Hi there, I'm kinda new to making asm programs and i was wondering if you could make a countdown timer where the user is asked for the input and it is displayed in countdown, lets say a max of 59 secs. I was only able to make one that counts down from 9 to 0, is there a way to input 59secs and display the countdown? Using A86 assembler btw.

Here's my code:

MAIN:
JMP START
MSG: DB 0A,0D,'ENTER NUMBER OF SECONDS(0-9): \$'
MSG1: DB 0A,0D,'-END- \$'

START:	;USER INPUT
MOV AH,09
MOV DX,MSG
INT 21H
SECIN:
MOV AH,08
INT 21H
PUSH AX
MOV AH,02
MOV DL,AL
INT 21H
MOV AH,02
MOV DL,0AH
INT 21H
POP AX
MOV BL,AL
MOV CL,AL
DCOUNT:
CMP BL,30H
JE COUNTEND
PUSH CX
PUSH BX
MOV AH,02
MOV DL,BL
INT 21H
POP BX
DEC BL
MOV AH,02
MOV DL,0AH
INT 21H
CALL DELAYT
POP CX
LOOP DCOUNT
INT 20H

DELAYT:	;DELAY FUNCTION USING SERVICE 2C OF INT 21H
MOV AH,02CH
INT 21H
MOV BH,DH  ; DH has current second
TIMEC:      ; Loops until the current second is not equal to the last, in BH
MOV AH,02CH
INT 21H
CMP BH,DH  ; Here is the comparison to exit the loop continue
JE TIMEC
RET

COUNTEND:
MOV AH,09
MOV DX,MSG1
INT 21H
INT 20H

So you used the ASCII value of the digit character in a count
down variable, limiting the number of seconds from 0-9.
Here's how you could use a two digit number:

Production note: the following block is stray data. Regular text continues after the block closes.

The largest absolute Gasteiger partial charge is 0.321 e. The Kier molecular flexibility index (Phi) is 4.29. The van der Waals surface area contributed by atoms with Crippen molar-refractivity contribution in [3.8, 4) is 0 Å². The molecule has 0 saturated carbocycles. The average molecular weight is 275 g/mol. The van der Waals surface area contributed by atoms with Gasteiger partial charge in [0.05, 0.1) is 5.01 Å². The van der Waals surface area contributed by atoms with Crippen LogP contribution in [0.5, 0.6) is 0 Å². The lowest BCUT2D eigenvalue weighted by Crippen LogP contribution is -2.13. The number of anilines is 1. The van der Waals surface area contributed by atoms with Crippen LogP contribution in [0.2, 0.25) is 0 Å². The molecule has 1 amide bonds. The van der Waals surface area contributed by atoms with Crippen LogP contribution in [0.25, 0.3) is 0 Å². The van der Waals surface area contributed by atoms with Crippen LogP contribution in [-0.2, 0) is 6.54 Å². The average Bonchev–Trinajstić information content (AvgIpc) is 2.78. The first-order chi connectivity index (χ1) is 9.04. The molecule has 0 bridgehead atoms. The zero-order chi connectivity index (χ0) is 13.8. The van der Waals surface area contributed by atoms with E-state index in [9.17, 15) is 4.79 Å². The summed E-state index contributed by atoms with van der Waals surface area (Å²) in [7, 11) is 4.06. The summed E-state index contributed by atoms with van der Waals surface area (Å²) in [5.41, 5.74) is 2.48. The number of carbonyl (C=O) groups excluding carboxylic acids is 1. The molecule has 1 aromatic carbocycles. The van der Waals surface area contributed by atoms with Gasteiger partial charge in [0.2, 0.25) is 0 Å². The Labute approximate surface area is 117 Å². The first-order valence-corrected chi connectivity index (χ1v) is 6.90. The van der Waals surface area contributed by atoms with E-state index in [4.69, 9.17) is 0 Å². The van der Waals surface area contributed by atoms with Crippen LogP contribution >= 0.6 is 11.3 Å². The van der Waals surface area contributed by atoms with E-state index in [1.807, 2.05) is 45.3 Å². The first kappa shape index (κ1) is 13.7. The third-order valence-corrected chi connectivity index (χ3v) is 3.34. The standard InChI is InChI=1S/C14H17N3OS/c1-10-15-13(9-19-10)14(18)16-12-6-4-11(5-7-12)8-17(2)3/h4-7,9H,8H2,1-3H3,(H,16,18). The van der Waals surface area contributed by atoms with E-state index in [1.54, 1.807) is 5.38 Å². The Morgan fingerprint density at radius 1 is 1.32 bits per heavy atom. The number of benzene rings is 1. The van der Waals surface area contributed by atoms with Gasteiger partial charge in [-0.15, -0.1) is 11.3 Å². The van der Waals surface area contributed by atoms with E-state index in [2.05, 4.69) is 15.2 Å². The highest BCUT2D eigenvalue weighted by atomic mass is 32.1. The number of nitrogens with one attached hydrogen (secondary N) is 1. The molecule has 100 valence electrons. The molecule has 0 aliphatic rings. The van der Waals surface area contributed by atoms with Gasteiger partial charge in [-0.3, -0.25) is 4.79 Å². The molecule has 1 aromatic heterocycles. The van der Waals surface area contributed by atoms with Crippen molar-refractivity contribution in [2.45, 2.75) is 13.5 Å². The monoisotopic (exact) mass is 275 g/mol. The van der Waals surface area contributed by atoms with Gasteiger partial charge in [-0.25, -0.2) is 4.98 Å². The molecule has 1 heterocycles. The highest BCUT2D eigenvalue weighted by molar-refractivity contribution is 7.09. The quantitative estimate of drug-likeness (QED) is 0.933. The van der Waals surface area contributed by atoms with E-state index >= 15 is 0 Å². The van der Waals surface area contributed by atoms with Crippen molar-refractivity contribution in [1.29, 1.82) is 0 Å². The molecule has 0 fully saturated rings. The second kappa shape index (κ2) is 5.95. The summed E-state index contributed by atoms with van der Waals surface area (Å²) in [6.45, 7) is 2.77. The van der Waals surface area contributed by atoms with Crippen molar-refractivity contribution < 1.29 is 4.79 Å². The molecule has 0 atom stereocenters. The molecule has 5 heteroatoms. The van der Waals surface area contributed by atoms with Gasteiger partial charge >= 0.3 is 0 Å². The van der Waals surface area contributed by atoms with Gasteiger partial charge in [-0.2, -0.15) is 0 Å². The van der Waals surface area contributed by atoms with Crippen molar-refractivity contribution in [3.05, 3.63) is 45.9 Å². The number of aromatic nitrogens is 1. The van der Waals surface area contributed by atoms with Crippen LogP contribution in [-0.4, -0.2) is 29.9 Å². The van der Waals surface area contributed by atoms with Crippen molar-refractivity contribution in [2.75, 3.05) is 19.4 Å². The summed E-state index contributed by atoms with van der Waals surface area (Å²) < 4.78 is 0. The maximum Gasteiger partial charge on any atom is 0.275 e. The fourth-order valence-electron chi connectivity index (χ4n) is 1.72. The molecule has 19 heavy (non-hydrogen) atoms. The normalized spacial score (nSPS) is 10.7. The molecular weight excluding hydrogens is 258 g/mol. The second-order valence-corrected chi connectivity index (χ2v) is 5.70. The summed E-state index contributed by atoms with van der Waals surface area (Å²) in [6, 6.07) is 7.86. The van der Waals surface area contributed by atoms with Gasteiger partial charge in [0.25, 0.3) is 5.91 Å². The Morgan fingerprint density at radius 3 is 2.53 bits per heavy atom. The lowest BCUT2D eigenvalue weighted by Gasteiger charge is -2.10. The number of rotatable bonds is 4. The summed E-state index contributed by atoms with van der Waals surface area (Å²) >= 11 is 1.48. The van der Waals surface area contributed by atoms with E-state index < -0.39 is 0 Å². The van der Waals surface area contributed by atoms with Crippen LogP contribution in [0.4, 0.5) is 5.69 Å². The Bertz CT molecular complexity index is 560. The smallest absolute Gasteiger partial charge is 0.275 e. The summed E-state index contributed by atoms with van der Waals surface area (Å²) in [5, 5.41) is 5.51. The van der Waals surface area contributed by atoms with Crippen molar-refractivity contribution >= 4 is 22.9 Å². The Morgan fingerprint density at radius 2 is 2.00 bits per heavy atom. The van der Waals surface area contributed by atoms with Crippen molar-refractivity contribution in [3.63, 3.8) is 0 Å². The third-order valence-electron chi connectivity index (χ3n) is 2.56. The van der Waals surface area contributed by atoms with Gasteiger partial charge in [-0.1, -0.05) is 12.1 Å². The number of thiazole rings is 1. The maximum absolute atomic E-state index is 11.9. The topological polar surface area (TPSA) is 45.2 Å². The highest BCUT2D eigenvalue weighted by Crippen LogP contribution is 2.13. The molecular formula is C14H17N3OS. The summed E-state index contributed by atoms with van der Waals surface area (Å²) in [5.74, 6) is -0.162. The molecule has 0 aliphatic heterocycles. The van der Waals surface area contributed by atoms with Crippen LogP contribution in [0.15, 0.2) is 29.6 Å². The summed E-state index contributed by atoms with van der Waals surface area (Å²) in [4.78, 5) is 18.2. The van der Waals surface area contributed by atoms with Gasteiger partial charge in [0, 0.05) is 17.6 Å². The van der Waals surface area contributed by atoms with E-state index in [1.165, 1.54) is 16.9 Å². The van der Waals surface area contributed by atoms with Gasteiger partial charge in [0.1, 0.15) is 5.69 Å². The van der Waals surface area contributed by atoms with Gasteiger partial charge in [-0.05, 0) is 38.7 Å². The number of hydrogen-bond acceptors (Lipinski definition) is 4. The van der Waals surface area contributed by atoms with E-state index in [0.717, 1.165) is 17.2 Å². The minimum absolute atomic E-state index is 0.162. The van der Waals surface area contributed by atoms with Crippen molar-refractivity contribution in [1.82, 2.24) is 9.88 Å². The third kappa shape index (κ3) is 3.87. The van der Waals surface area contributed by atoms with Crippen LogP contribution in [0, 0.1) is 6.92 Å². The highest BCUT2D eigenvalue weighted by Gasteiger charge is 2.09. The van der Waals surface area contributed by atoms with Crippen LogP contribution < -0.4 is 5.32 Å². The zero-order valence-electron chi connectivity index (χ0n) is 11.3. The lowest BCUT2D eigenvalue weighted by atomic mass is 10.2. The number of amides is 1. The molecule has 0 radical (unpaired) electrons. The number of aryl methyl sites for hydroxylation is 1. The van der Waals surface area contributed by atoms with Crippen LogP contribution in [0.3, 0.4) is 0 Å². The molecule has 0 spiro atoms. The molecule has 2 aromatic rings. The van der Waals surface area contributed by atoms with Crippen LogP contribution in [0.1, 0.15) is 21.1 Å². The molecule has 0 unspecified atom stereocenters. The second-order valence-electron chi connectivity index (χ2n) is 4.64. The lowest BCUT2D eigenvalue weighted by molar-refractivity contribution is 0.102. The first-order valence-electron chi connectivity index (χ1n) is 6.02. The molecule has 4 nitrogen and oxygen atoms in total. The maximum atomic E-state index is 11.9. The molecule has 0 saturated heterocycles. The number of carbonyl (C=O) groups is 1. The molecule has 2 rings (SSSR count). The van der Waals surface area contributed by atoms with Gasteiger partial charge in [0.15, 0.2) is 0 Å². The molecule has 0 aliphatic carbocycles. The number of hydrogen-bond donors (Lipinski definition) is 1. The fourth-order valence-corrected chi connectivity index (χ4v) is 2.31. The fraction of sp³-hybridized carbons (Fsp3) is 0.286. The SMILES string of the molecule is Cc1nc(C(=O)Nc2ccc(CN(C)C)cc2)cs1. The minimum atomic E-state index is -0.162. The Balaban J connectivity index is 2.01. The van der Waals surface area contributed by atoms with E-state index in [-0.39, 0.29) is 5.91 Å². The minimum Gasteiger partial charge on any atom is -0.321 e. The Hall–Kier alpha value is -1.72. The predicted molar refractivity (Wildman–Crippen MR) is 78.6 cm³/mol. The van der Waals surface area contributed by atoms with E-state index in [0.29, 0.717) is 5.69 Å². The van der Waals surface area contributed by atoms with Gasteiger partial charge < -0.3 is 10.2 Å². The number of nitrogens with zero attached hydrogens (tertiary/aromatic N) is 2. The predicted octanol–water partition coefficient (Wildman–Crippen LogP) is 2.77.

For 19 for example, this would come in from the keyboard
as 31h 39h

31h - 30h = 1
39h - 30h = 9

1*10^1 = 10 + 9*10^0 = 19

^ caret symbol represents exponents.
So nineteen is equal to 1 times 10 to the power of 1 plus
9 times 10 to the power of 0.
Anything to the power of zero is 1. Eg, a^0=1

Thnx for replying, so i just have to put the ^caret in my program, I'll go try it out, see if ^caret is supported on a86.

No...
I was implying that you would have to do math.

Here's an example for value 91:

mov al, [char] ; DS:[char]=0x39
sub al, 0x30
xor ah, ah    ; base
mov cx, 0xa ; power
call pow
push ax ; push result
mov al, [char+1] ; DS:[char]=0x31
sub al, 0x30
xor ah, ah
push ax ; push second result
pop ax
pop bx
int 0x20 ; terminate

pow:
mov bx, ax
pow_l:
mul bx
dec cx
cmp cx, 0x1
jz pow_e
jmp pow_l
pow_e:
ret

My God, you are awesome, thanks, let me try it out. :D

You can also do it in BCD!
No need for decimal to ASCII conversion!
This is just one way to do this!

mov	bh,'8'
mov	bl,'4'
sub	bh,'0'
sub	bl,'0'
;bh = 10's digit,  bl=1's digit

mov	al,bl   ; Handle 1's
sub	al,1
aas
mov	bl,al

mov	al,bh   ; Handle 10's
sbb	al,0
aas
mov	bh,al

mov	al,bh
or	al,'0'
; ASCII High digit in AL
mov	al,bl
or	al,'0'
; ASCII Low digit in AL

Here's an alternate. Instead of keeping digits separate, keep together in nibbles. Hi nibble, low nibble

mov bh,'8'
mov bl,'4'
sub bh,'0'
sub bl,'0'
;bh = 10's digit,  bl=1's digit

; Now move digits into hi/lo nibbles
mov al,bh
shl al,4
or  al,bl
; al = 99h...01h digits

; al = bcd value
sub	al,1
das
; al = 98h...00 digits
mov  cl,al        ; save digits
shr al,4
or  al,'0'          ; 10's digit
; Print digit
mov al,cl
and al,0fh
or   al,'0'           ; 1's digit
; Print digit

very nice, let me try :D

Sorry I made a mistake in my last post,
it should have been 9*10^1

mov cx, 1
mov ax, 10
call pow
mov bx, 9 ; result is in AX
mul bx

9*10^1=9*10=90

Oh I see what you are saying wildgoose!
With packed BCD's you could use the DAS instruction to count-down
in your program using a decimal value...

mov bh, '8'
mov bl, '0'
sub bh, 0x30
sub bl, 0x30
mov al, bh
shl al, 4 ; Place 8 and 4 into low and hi-nibbles
or al, bl  ; ...
loopz:
dec al     ; a.e. AL=7F
das         ; a.e. AL=79
or al, al
jnz loopz

That's a neat piece of info.